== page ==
Pre-cook the lamb

  • Add the lamb, curry powder, salt and chicken stock to a saucepan. You want enough stock to fully cover the lamb. 1 cup is a guess. I don't know how big your sauce pan is. Try to pick one that isn't way too big.
  • Bring to a simmer. Cook until the lamb is tender. This should take somewhere around an hour for lamb shoulder. Depends on how big your lamb chunks are. Also depends on the lamb. You are making stew. It's done when it's done I'm afraid.
  • Drain. Discard the stock (it will be very salty) and set the lamb aside. You can do this the day before if you'd like.

Make the lamb madras

  • Heat the oil in a medium sized frying pan until the oil just starts to shimmer.
  • Add the cassia bark. You should see little bubbles forming around it. Cook for about 30 seconds.
  • Add the diced shallots. Cook until they just start to colour up.
  • Stir in the garlic ginger paste. Gently fry until the garlic ginger paste stops sputtering. This is the only messy step.
  • Turn your heat down to medium low and add your spice mix. This is why you added 3 tablespoons of oil. You really want to fry your spices in the oil. Skimp on the oil and you risk your spices sticking or worse, burning. If your spices burn here you are starting over. No way around this.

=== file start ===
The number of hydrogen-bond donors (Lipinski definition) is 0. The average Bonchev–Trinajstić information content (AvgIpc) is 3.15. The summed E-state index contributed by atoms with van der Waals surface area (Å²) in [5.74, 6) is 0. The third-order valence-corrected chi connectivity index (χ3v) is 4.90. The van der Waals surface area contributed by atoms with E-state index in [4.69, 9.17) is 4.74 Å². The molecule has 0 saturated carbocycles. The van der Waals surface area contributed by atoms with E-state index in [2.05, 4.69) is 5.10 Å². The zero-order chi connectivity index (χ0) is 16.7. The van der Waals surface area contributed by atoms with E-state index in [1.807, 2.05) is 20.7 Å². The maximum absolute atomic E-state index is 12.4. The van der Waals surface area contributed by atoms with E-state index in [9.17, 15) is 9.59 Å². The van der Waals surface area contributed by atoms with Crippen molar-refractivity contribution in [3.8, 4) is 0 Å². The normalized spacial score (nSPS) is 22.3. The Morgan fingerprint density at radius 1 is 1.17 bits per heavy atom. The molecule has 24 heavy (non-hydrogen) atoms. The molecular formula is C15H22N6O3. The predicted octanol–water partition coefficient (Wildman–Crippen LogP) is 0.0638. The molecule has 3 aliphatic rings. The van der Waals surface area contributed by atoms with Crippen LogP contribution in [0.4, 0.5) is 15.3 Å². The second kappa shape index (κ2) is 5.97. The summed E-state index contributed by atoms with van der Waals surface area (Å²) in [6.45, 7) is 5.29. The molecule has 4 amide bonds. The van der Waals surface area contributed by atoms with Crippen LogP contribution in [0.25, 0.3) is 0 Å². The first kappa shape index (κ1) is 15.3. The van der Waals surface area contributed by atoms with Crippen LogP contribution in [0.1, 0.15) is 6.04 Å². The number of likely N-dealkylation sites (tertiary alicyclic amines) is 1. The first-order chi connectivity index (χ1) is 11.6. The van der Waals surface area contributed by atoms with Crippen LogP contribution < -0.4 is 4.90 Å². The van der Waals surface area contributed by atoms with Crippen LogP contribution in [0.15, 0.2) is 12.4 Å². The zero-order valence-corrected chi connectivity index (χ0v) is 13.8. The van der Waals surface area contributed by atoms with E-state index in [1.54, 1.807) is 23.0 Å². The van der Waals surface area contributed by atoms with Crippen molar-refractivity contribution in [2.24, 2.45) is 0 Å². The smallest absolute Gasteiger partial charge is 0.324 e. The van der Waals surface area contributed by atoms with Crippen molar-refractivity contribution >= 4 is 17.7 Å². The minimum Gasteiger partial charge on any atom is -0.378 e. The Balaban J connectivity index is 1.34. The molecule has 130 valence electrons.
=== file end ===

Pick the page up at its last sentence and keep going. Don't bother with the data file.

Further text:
• Add the Indian hotel curry gravy. Stir it really well to get the oil to combine with the curry gravy. You want everything mixed together at this point. Bring to a simmer.
  • Add the tamarind concentrate, the cconut milk and the lamb.
  • Cover loosely and cook for about 5 minutes.
  • Taste the curry. If you can take the heat, add the chili pickle. A little goes a long way but it really makes a difference in flavour too.
  • If the sauce looks a little thick at this point add a bit of water and bring back to a gentle simmer. Cook for another two or three minutes. You want some of the lamb flavour to infuse the sauce.
  • Serve with rice or Indian flatbread. I like a tarka dal or chana masala on the side. But I always like a tarka dal or a chana masala on the side so I am hopelessly biased here.

Notes

Pre-cooking lamb is a restaurant trick to speed things up at service. 
You can make up batches of pre-cooked lamb and freeze it so it’s ready when you want to make hotel style lamb curries. Just make sure you are starting with fresh lamb if you do this. You cannot refreeze lamb (or any meat, in fact).
Make your Indian hotel curry gravy ahead of time. It takes time to make so think about doing it the day before.
I use this Indian restaurant spice mix in most of my Indian restaurant style curries.